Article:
A controller 18 generates a request enable signal 21 and a mask register reading signal 22 periodically. One bit of information stored in the mask register 6 is successively read out, in response to the mask register reading signal 22. The information thus read out is given not only to a save register 12 but also to an AND gate 13. The value set in the length register 9 (which is equal to "21" in the example shown in FIG. 4) is first applied to one input terminal of a subtracter 14, and a value "1" set in a constant setting device 19 is applied to another input terminal of the subtracter 14. The output of the subtracter 14, that is, the result of subtraction is applied not only to a zero detector 16 but also to one input terminal of the subtracter 14. Accordingly, the value set in the length register 9 is applied to one input terminal of the subtracter 14 only at the first subtracting operation, and the result of preceding subtraction is applied to one input terminal of the subtracter 14 at the second and following subtracting operations. When the result of subtraction is not equal to zero, the zero detector 16 delivers an output signal having a level of "1".

In the example shown in FIG. 4, a value "1" is first read out from the mask register 6. Then, the AND gate 13 is made to open, since the output of the zero detector 16 has the level of "1". Accordingly, an AND gate 17 is enabled, and therefore the request enable signal 21 is delivered from the AND gate 17. Thus, first vector element data a1 is read out from the main storage 5 at an address specified by the vector address register 10 (step 103). The read-out element data a1 is written not only in the zero-th column of the vector register 1 but also in the save register 12 (step 104). Since one element data has been read out, an adder 15 is operated to add a value set in the vector increment register 11 to the result of preceding addition, thereby producing the result of new addition. Further, since one element data has been set in the vector register 1, the subtracter 14 is operated to subtract the value "1" from the result of preceding subtraction, thereby producing the result of new subtraction (step 105).

Next, the mask register reading signal 22 is generated to read out the next data in the mask register 6, and the request enable signal 21 is also generated (step 106). When the data read out from the mask register 6 is "0" (as in the example shown in FIG. 4), the element data a1 stored in the save register 12 is written in the next column of the vector register 1 (step 108), and then the subtracter 14 is operated in the same manner as in step 105 (step 109). Since the data read out from the mask register 6 is "0", the AND gate 13 is put in the closed state. Accordingly, the request enable signal 21 cannot pass through the AND gate 17, and therefore a memory request signal is not sent to the main storage 5. When the output of the subtracter is not equal to zero (that is, the zero-detector 16 does not detect "0") in step 113, the processing in step 106 is again carried out. In the example shown in FIG. 4, the processing in steps 106, 107, 108, 109 and 113 is repeated five times, to set the element data a1 in the first, second, third, fourth and fifth columns of the vector register 1.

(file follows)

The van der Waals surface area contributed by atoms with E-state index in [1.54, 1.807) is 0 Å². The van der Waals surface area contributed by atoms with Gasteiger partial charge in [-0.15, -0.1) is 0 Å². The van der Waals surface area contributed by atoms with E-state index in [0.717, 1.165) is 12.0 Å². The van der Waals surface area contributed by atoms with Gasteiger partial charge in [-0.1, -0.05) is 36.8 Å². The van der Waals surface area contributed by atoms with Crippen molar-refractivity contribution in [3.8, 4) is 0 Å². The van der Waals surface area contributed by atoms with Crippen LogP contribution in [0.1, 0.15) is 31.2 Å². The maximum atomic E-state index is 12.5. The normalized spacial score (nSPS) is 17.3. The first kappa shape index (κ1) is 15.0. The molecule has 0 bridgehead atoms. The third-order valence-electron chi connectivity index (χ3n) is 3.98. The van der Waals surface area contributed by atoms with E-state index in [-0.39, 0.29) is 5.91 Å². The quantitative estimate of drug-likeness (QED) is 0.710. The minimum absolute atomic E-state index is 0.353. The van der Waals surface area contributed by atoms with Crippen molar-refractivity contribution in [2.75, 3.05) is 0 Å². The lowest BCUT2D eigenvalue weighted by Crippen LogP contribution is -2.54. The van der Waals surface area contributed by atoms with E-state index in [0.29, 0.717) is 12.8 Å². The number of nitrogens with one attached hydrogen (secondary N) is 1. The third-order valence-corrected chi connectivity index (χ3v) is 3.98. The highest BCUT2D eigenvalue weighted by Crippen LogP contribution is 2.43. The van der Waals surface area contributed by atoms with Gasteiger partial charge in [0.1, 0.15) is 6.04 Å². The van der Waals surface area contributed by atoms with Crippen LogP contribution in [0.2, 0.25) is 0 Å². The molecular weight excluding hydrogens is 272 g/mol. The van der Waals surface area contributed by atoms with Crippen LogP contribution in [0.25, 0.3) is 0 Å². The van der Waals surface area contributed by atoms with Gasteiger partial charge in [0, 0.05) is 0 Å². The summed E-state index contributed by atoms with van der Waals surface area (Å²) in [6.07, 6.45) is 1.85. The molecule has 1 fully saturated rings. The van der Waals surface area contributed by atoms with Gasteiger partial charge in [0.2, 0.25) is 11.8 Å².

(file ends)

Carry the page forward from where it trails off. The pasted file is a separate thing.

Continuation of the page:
Next, when the value "1" is read out from the mask register 6, the main storage 5 is accessed at an address specified by the output of the adder 15 (step 110). Element data a2 read out from the main storage 5 is set not only in the next column (namely, the sixth column) of the vector register 1 but also in the save register 12 (step 111), and then the subtracter 14 and adder 15 are operated in the same manner as in step 105 (step 112).

The processing in steps 107 to 113 is repeated while referring to data read out from the mask register 6, until the result of subtraction, namely, the output of the subtracter 14 becomes equal to zero. When the result of subtraction becomes equal to zero, the output of the zero detector 16 informs the controller 18 that all element data have been set in the vector register 1, to terminate the processing. Thereafter, the AND gate 13 is kept at the closed state, and therefore the memory request signal is never sent to the main storage 5.

As has been explained in the foregoing, according to the present invention, all vector element data necessary for a vector operation can be stored in a vector register without causing any bank conflict.

Patent Citations
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Referenced by
Citing PatentFiling datePublication dateApplicantTitle
US4800486 *Sep 29, 1983Jan 24, 1989Tandem Computers IncorporatedMultiple data patch CPU architecture
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US8874879 *Oct 24, 2011Oct 28, 2014Fujitsu LimitedVector processing circuit, command issuance control method, and processor system
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Classifications
U.S. Classification712/5, 712/4
International ClassificationG06F15/80, G06F17/16
Cooperative ClassificationG06F15/8092
European ClassificationG06F15/80V6
Legal Events
DateCodeEventDescription
Dec 16, 1983ASAssignment
Owner name: HITACHI, LTD., 6, KANDA SURUGADAI 4-CHOME, CHIYODA
Free format text: ASSIGNMENT OF ASSIGNORS INTEREST.;ASSIGNORS:USHIRO, YASUNORI;NAGASHIMA, SHIGEO;KAWABE, SHUN;REEL/FRAME:004210/0605
Effective date: 19831209
Mar 29, 1990FPAYFee payment
Year of fee payment: 4
Apr 1, 1994FPAYFee payment
Year of fee payment: 8
Apr 29, 1998FPAYFee payment
Year of fee payment: 12